Listing 2.29  Noncontiguous Memory Access Pattern

{

 

double ** array; double total=0;

 

for (int i=0; i<cols; i++) for (int j=0; j<rows; j++)

total += array[j][i];

 

 

}

C/C++ arrays are laid out in memory so that the adjacent elements of the final index (in this case indexed by the variable i) are adjacent in memory; this is called row-major order. However, the inner loop within the loop nest is striding over the first index into the matrix and accessing the ith element of that array. These elements will not be located in contiguous memory.

 

In Fortran, the opposite ordering is followed, so adjacent elements of the first index are adjacent in memory. This is called column-major order. Accessing elements by a stride is a common error in codes translated from Fortran into C. Figure 2.5 shows how mem-ory is addressed in C, where adjacent elements in a row are adjacent in memory.


Fortunately, most compilers are often able to correctly interchange the loops and improve the memory access patterns. However, there are many situations where the compiler is unable to make the necessary transformations because of aliasing or the order in which the elements are accessed in the loop. In these cases, it is necessary for the developer to determine the appropriate layout and then restructure the code appropriately.

 

Choosing Appropriate Data Structures

 

Choosing the best structure to hold data, such as choosing an algorithm of the appropri-ate complexity, can have a major impact on overall performance. This harks back to the discussions of algorithmic complexity earlier in this chapter. Some structures will be effi-cient when data is accessed in one pattern, while other structures will be more efficient if the access pattern is changed.

 

Consider a simple example. Suppose you have a dictionary of words for a spell-checker application. You don’t know at compile time how many words will be in the dictionary, so the easiest way to cope with this might be to read in the words and place them onto a linked list, as shown in Figure 2.6.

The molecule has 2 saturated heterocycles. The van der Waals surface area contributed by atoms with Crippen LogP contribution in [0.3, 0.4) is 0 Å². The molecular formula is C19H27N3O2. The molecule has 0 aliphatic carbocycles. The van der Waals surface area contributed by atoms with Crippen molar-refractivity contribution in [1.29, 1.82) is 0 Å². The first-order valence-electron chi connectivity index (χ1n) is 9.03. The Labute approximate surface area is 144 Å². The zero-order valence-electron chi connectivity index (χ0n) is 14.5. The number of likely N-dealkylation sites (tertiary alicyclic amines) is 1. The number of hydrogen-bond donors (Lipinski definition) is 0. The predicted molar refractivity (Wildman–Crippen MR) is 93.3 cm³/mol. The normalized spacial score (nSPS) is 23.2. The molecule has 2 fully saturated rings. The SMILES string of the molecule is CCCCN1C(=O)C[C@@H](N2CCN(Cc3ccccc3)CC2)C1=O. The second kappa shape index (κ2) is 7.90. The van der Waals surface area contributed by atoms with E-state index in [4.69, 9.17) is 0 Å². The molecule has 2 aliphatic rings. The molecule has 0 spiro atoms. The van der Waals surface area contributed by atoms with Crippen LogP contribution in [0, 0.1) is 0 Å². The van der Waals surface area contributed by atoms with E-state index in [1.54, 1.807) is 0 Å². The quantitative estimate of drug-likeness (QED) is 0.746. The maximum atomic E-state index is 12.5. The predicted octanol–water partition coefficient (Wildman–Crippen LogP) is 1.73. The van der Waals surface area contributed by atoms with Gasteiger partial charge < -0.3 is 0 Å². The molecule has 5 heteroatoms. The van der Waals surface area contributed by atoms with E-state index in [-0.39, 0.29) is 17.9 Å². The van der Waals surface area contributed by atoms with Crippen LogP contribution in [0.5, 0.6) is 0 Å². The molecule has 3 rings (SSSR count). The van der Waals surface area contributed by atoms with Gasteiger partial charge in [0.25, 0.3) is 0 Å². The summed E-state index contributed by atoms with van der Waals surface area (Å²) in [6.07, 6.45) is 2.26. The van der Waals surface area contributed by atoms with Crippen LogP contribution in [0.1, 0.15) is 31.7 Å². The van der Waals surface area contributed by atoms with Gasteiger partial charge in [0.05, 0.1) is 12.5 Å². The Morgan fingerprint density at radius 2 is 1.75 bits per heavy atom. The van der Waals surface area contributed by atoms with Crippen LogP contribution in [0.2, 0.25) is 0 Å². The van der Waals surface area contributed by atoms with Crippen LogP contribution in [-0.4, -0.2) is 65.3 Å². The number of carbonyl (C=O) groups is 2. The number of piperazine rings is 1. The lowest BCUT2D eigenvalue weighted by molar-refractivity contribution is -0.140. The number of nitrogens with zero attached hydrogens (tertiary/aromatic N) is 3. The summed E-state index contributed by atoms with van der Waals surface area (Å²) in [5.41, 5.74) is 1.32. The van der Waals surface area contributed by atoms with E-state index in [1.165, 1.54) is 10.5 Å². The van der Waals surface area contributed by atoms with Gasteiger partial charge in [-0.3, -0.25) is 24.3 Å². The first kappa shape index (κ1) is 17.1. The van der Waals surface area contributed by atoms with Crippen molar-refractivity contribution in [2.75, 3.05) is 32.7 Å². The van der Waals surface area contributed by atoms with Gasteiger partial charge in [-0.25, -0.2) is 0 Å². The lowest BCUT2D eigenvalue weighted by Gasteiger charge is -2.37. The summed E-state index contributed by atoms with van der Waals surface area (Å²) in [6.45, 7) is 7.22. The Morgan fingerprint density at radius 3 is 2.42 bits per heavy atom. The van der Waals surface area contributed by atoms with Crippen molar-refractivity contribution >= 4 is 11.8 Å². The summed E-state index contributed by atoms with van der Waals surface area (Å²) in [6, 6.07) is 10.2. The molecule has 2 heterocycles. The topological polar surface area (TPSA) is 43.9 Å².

Every time the application needs to check whether a word is in the dictionary, it traverses the linked list of words, so a spell-check of the entire document is an O(N2) activity.

 

An alternative implementation might be to allocate an array of known length to hold pointers to the various words, as shown in Figure 2.7.

 

Although there might be some complications in getting the array to be the right length to hold all the elements, the benefit comes from being able to do a binary search on the sorted list of words held in the array. A binary search is an O(log2(N)) activity, so performing a spell-check on an entire document would be an O(Nlog2(N)) activity, which, as indicated earlier, would be a significantly faster approach.


As in any example, there are undoubtedly better structures to choose for holding a dictionary of words. Choosing the appropriate one for a particular application is a case of balancing the following factors:

 

n   Programmer time to implement the algorithm. There will probably be constraints on the amount of time that a developer can spend on implementing a single part of the application.

 

n   User sensitivity to application performance. Some features are rarely used, so a user might accept that, for example, performing a spell-check on an entire document will take time. It may also be the case that the compute part of the task is not time critical; in the case of a spell-check, if a spelling error is reported, the user may spend time reading the text to determine the appropriate word to use, during which the application could continue and complete the spell-check of the rest of the document.

 

n   The problem size is not large enough to justify the more complex algorithm. If the application is limited to documents of only a few hundred words, it is unlikely that a spell-check of the entire document would ever take more than about half a second. Any performance gains from the use of an improved algorithm would be unnoticeable.

 

In many situations, there are preexisting libraries of code that implement different data management structures. For C++, the Standard Template Library provides a wealth of data structures. Careful coding to encapsulate the use of the data structures can mini-mize developer time by allowing the original structures to be easily replaced with more efficient ones should that prove necessary.